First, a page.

The Minsk II Agreement of 2015 and its promise of autonomy for the region have lost any credibility; the regime in Kiev has shown itself to be too belligerent and extremist, and the fratricidal war imposed on the region by the right-wing radicals and waged by the Maidan regime is too pointless and brutal. As a political hypothesis, that could change quickly if a democratic revolution were to succeed in Kiev.
It should be noted that there are clear differences between Donetsk and Lugansk: big and small, urban and rural, rich and poor. Donetsk is trying its hand and being moderate and leaning towards Russia, while Lugansk relies on Soviet symbolism, including for example its state emblem with a red star surrounded by ears of wheat wrapped in red ribbons. Our visit to Donetsk was organised by a ministry, our visit to Lugansk was organised by the unions.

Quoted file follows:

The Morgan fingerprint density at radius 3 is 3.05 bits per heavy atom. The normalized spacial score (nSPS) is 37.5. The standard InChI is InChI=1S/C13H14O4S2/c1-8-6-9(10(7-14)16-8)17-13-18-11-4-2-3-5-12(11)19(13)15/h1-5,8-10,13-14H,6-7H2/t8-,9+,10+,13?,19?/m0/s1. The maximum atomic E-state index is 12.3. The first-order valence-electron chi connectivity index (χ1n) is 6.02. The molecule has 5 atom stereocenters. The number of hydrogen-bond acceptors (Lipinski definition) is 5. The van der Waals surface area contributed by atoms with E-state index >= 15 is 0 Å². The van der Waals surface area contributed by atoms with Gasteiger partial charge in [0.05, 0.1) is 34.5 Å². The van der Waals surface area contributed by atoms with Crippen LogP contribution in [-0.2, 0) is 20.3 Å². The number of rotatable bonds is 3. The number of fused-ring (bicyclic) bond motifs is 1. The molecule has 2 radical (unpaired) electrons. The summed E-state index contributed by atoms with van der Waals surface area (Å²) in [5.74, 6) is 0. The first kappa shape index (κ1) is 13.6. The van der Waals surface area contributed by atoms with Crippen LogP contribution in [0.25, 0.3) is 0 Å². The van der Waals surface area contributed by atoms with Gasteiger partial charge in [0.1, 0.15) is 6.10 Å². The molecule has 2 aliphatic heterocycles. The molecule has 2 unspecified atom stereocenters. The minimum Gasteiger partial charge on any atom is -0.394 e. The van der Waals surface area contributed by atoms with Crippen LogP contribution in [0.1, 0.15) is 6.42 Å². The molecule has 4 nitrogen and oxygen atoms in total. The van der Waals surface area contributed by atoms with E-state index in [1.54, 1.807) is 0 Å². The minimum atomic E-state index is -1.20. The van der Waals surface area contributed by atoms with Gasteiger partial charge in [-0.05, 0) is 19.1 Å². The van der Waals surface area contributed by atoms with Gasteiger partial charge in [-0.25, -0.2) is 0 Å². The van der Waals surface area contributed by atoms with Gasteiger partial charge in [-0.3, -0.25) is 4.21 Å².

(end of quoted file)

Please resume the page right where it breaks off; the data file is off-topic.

Concerning the handful of right-wing politicians from Western Europe, who also show up on such occasions, we cannot blame the isolated People’s Republics for willingly accepting any symbolic support. Apart from that, leftist are welcomed with open arms, if not more than those rightists. You only have to accept the invitation. When Werner Murgg, a communist member of the regional parliament of Styria (one of Austria’s nine states) introduced the large Austrian delegation that included four Styrian communists at a reception hosted by the Foreign Ministry of Donetsk, the officials were very pleased, and several invitations were issued in Lugansk as well.
We agreed on another Austrian peace delegation hosted by the trade unions of Lugansk, and several items have already been agreed: factory visits to better understand the social and economic situation, the anti-fascist struggle then and now, the situation at the demarcation line, culture and education, and contacts with the population.
Everyone is invited to gather their own first-hand impressions.